April 17, 2015

Signed, sealed, and delivered

Signed, sealed, and delivered. Credit: Texas.713 / Flickr Creative Commons

Sitting in your PJs, ordering stuff you don’t really need from Amazon is simultaneously one of the best and worst experiences of our Internet-saturated era. (My Game of Thrones scarf and way-too-expensive headphones can certainly attest to that.) But what does this age of nearly-instant delivery mean for the environment?

With more and more people getting daily necessities - from groceries to shovels to (most critically) waffles - online, it’s an important question to ask. Anne Goodchild, an engineering professor at the University of Washington, has examined the impact of our delivery-centric economy.

“Overall, in most environments, you produce a smaller CO2 footprint with the use of a delivery service," she explains. "In an urban environment where the market is working pretty well and the delivery company is able to do the number of deliveries it wants to, typically 30-40 per truck, it’s very hard to find examples where there’s not a smaller CO2 footprint from the delivery service.”

It’s the same reason why buses are better for the earth than cars: Instead of driving down to your local comics and games shop to pick up that scale-replica of the Iron Throne you’ve had your eye on, the delivery truck brings your nerdy figurine as well as your neighbor’s mug and someone else’s razor kit, leaving only one truck is on the road instead of several cars. Aside from emissions, the truck also offers an opportunity to reduce traffic; though customers often shop during peak traffic hours, delivery trucks frequently start out in the wee hours of the morning.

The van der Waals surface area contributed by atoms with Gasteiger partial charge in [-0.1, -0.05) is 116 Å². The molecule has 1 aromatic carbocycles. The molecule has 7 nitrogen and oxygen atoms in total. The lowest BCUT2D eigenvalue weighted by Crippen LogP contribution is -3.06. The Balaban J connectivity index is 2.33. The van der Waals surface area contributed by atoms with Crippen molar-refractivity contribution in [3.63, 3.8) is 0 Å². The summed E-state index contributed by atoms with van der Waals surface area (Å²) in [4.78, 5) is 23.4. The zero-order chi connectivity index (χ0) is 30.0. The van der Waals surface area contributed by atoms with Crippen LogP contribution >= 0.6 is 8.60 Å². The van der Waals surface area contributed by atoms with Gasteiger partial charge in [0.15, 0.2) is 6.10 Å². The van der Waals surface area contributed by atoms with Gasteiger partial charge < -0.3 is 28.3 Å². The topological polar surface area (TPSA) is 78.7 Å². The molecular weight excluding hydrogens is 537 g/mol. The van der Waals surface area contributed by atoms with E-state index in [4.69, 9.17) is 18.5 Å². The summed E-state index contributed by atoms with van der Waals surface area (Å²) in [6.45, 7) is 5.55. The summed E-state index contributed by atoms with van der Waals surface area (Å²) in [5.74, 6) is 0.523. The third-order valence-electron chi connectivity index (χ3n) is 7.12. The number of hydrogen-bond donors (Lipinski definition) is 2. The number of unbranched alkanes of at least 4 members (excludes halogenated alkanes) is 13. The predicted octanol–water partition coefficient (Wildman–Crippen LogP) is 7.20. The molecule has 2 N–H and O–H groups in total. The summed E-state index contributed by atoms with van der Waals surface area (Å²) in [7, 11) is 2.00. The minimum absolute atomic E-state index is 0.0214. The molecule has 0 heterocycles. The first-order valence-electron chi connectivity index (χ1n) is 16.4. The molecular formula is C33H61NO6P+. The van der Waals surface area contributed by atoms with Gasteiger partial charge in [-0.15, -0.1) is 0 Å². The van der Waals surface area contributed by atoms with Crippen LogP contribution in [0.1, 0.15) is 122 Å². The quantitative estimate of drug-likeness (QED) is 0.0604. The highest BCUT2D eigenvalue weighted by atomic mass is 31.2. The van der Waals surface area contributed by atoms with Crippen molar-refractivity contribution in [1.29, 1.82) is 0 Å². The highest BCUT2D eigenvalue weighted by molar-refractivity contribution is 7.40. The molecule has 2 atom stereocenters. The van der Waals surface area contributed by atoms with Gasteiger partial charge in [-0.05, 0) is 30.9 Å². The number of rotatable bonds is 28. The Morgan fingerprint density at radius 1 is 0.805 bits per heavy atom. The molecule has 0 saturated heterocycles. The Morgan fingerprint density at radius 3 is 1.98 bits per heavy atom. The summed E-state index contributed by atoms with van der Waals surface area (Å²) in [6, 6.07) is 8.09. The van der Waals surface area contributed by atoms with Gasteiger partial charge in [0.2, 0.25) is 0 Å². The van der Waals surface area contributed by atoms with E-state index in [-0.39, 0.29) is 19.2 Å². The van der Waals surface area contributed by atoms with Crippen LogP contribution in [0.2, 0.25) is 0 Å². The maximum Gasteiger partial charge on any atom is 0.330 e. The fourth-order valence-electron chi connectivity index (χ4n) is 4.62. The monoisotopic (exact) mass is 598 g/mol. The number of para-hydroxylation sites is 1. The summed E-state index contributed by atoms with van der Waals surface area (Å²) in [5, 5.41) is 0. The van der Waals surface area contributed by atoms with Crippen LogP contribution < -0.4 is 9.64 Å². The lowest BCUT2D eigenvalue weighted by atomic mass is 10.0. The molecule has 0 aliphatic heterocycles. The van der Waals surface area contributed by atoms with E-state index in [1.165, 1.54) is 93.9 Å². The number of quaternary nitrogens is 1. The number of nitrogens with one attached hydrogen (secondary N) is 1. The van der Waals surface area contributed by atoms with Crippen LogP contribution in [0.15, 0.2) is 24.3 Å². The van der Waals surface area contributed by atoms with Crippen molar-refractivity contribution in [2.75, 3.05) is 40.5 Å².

Now, it might be tempting to conclude that you should hole up in your house and never to go to the store again. But there are less-noticed downsides to trucks, like the weight they put on residential roads, which contributes to the deterioration of our infrastructure. Trucks also produce more particulate matter pollution than cars, which adversely affects everyone’s air quality.

If delivery companies don’t consolidate, there’s a fair amount of overlap: “While we could imagine a future where there was a very well organized quiet, clean fleet that delivered goods collectively, right now you might have three different trucks show up to your door in the same day, one from Amazon, one from Peapod, etc," explains Goodchild.

Looking at it from a birds-eye view, Goodchild thinks this new delivery economy could have both positive and negative effects. Having fewer cars on the road would be ideal, but to actually achieve that, companies need to work together to make sure deliveries are streamlined. 

Until then, you might want to think twice about ordering that Winter Is Coming T-shirt. Unless it's an emergency.

Funding for Innovation Hub's environmental and sustainability reporting is provided by The Kendeda Fund: furthering the values that contribute to a healthy planet.

University of Washington, tech, Culture, Kara Miller, Anne Goodchild

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